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The Egyptian government has taken the long-awaited painful but necessary decision of raising domestic energy prices.
Energy subsidies in the 2014-15 budget starting on 1 July are estimated at E£127bn ($17.7bn), or 16% of the budget – E£100bn ($14.0bn) for petroleum products and E£27.4bn ($3.8bn) for electricity generation. To rationalize its energy consumption, Egypt has embarked on a number of reforms, which include gradual product price increases; efficiency in energy usage; introduction of smart cards for the distribution of gasoline and diesel; and prevention of product smuggling.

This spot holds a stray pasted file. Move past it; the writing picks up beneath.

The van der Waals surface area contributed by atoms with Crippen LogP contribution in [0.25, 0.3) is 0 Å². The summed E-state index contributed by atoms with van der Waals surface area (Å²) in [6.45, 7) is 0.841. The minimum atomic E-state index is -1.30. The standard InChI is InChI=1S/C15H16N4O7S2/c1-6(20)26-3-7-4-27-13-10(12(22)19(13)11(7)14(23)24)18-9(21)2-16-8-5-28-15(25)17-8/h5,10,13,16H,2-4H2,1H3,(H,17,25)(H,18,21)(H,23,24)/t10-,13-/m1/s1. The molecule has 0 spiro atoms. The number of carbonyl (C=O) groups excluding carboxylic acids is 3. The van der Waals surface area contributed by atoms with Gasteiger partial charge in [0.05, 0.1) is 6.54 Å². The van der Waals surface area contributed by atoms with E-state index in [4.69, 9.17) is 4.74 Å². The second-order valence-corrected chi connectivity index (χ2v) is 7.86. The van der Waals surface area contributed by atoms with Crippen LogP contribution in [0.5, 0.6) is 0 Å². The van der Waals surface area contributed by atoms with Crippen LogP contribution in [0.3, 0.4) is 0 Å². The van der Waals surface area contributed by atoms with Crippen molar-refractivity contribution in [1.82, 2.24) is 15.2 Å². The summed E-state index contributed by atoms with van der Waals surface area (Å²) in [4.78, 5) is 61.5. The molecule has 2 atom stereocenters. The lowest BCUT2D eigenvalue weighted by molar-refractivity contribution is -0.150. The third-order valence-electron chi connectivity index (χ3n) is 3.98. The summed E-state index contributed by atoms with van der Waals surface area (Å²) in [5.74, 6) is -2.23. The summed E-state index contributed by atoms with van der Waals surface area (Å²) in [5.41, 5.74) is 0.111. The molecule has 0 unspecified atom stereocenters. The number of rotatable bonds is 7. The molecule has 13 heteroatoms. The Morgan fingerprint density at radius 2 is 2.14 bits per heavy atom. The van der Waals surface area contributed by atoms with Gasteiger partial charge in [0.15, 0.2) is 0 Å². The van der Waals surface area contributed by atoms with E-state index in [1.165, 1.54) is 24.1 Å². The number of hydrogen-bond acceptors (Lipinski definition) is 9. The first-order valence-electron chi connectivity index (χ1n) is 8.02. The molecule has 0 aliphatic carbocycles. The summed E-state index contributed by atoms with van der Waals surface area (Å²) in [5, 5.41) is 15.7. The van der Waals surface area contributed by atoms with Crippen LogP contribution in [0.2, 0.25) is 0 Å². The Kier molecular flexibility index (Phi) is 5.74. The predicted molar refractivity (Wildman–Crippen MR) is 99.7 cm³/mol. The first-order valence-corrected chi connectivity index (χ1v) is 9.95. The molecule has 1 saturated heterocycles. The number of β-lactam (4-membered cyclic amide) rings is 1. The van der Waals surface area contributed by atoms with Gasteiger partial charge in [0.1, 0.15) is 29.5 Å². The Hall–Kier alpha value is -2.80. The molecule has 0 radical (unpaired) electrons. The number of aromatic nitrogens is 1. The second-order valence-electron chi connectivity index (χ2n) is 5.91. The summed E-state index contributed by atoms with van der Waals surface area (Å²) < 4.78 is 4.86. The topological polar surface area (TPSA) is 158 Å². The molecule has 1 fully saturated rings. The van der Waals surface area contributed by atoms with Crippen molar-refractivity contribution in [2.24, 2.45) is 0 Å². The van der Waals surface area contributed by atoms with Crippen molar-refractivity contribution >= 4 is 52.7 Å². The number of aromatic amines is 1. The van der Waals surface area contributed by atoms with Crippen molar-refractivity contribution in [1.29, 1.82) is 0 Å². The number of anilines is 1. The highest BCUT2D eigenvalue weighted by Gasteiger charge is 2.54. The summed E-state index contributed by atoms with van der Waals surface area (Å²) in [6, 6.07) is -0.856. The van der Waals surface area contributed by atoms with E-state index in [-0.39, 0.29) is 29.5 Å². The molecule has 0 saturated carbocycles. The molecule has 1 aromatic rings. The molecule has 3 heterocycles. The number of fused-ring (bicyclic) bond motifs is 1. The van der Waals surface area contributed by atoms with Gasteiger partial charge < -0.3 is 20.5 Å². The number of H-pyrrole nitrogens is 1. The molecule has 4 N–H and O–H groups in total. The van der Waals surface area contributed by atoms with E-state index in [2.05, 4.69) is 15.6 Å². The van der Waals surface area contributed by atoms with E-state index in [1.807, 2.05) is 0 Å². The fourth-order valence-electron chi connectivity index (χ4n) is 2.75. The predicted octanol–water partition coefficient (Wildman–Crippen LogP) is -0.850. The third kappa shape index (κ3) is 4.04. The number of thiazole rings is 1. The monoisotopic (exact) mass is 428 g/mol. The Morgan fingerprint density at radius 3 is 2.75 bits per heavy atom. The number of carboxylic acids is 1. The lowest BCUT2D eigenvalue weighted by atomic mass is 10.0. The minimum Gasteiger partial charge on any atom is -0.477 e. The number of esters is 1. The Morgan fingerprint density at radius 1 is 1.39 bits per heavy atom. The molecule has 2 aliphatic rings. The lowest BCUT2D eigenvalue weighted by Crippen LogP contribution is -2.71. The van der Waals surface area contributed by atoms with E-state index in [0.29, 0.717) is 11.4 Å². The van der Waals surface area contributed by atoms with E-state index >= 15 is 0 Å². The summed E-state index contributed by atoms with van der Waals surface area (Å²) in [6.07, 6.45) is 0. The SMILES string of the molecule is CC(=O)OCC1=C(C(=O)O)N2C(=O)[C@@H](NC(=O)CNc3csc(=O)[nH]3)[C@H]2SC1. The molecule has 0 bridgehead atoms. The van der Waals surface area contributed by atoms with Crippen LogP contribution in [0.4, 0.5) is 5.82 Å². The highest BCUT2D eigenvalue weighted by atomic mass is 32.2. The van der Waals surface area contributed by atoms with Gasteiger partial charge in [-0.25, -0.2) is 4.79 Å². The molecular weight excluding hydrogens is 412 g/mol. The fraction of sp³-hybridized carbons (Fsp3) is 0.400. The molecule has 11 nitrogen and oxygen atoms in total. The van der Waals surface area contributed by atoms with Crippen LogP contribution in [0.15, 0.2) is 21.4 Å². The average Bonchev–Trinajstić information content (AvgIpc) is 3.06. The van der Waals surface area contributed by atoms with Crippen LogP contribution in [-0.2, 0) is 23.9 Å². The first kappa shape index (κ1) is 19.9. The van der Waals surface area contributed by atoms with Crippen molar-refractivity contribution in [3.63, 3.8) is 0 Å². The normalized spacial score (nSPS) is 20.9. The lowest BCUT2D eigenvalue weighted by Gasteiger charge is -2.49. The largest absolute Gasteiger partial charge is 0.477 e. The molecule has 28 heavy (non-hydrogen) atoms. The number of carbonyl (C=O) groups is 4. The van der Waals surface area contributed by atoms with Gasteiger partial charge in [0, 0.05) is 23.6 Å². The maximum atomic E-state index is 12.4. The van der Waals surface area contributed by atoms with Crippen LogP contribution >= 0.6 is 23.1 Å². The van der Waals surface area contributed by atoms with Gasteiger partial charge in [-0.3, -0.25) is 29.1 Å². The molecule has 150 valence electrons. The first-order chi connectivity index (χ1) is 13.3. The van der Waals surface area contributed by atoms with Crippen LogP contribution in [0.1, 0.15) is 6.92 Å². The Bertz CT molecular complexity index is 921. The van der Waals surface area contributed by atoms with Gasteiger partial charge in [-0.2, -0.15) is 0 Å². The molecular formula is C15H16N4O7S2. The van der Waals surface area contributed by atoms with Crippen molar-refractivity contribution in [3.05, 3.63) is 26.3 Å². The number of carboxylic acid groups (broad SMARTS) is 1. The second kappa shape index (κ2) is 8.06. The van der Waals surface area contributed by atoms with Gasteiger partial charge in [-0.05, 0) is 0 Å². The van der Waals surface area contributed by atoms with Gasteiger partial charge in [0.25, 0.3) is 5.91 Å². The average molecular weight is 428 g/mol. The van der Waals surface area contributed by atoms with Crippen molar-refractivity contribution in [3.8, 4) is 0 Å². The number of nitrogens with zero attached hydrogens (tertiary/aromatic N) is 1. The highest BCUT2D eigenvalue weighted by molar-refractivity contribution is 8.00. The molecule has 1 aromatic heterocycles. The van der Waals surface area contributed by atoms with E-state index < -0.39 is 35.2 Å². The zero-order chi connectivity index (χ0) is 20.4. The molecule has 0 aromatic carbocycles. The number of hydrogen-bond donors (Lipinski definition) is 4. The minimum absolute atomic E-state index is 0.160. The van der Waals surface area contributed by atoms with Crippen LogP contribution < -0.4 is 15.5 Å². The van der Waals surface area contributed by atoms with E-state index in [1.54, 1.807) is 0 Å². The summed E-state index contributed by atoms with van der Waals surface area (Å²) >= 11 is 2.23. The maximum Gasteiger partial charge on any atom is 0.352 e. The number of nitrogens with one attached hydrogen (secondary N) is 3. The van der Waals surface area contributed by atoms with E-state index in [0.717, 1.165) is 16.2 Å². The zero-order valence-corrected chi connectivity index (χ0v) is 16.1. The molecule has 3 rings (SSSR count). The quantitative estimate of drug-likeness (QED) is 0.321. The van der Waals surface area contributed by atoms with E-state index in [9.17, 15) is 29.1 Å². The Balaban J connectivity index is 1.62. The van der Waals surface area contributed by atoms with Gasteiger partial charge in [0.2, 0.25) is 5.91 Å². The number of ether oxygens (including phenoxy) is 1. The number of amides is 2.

The price hikes, which will raise the cost of many goods, as well as transport, were greeted with anger on the street, but not in massive eruptions of violence (see p2). The full impact of higher energy prices on inflation has not yet fed into the economy as a whole. A former assistant to the IMF Executive Director Fakhri al-Faki expressed his concern to a local paper that the government may not be able to control overall prices in the economy after the cut in energy subsidies and increasing inflationary pressures – a development which could exacerbate the suffering of Egyptians under the poverty line, reportedly over 25% of the 82mn population.
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